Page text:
At present, however, it appears things are going the other way. Surveying the American civic landscape, Sachs finds the commitment to public values fast eroding, with predictable results: a widening income gap, huge inequities of opportunity, an increasingly divided nation, a "corporatocracy" conce
...more
Mishehu
Oct 08, 2013 rated it it was amazing  ·  review of another edition
Feeling drunk with excess? Need to sober up pronto? A few hours with Jeffrey Sachs should do the trick. What a dismal, depressing state of the union this book presents. In all, though, a completely convincing one. Sachs nails the diagnosis: ours is a failing political economy, spectacularly so on measure after measure. Can we, the masses, be at the mercy of more incompetent leaders or a more venal system of governance? To read this book is to oscillate between righteous anger and despair. But Sa ...more
Brit Cheung
The author prescribed not a few insights in favor of a just social system and a more effective governance. These prescriptions are penetrating and illuminating , but not penetrating enough to pierce a hole to cure all the predicaments us facing. The prescription is good even to the plain eye. The problem is "Will these methods be fully completed by the government"? This plunged me into a strong suspicion.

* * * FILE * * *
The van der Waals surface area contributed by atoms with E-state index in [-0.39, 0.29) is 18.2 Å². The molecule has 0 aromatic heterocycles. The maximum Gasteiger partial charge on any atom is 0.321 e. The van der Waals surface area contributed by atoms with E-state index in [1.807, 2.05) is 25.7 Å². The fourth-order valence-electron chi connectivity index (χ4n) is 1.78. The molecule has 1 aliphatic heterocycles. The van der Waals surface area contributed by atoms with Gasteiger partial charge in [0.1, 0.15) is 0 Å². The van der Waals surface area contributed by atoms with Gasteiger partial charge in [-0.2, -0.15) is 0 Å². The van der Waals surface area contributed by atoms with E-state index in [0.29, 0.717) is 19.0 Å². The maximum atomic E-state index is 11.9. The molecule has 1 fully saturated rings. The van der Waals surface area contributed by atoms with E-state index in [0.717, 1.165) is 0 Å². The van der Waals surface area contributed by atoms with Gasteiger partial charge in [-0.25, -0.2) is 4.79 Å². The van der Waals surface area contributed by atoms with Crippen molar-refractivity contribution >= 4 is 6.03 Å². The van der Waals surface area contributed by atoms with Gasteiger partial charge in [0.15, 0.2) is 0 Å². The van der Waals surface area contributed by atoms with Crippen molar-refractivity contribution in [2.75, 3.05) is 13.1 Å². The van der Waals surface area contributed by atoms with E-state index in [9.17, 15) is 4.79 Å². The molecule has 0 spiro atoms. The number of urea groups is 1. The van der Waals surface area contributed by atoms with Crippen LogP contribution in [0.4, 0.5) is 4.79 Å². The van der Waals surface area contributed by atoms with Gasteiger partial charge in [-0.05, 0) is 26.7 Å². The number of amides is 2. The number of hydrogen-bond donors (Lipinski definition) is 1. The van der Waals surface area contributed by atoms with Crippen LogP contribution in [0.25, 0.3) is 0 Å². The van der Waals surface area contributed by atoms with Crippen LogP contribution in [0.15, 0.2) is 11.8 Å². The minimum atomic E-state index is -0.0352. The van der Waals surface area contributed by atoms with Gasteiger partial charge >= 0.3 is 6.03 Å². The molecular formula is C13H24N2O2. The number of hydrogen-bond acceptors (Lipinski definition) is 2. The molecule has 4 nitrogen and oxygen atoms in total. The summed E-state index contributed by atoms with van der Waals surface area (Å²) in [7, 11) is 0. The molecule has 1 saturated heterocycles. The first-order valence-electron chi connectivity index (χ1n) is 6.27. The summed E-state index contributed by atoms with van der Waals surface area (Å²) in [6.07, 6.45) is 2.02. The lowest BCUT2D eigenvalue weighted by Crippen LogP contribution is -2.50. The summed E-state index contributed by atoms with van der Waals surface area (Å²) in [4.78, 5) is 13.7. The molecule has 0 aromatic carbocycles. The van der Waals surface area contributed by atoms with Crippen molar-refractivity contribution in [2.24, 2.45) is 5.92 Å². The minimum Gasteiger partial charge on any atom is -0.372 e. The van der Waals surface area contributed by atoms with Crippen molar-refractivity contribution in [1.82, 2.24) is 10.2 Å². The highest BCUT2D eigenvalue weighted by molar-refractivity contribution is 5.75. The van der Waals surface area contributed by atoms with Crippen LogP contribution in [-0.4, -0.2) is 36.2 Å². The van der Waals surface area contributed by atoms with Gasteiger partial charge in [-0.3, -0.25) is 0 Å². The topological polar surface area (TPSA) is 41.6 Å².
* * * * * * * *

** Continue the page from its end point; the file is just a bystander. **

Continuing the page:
However, these analysis and prescriptions can provide some food for thought for other gove
...more
H Wesselius
Dec 08, 2011 rated it really liked it  ·  review of another edition
An excellent analysis of the current economic and political crisis in the United States. Correctly labeling the current American system a corporatocracy, he identifies various lobby groups who have a lock on both parties, leading to a decline of what he calls a civic virtue. In response he cites the need to view gov't as part of the solution and a partner with a market economic system resulting in a mixed economy. Several times he cites the Nordic model as an example for the US to realize that t ...more
Phan
Oct 08, 2016 rated it really liked it  ·  review of another edition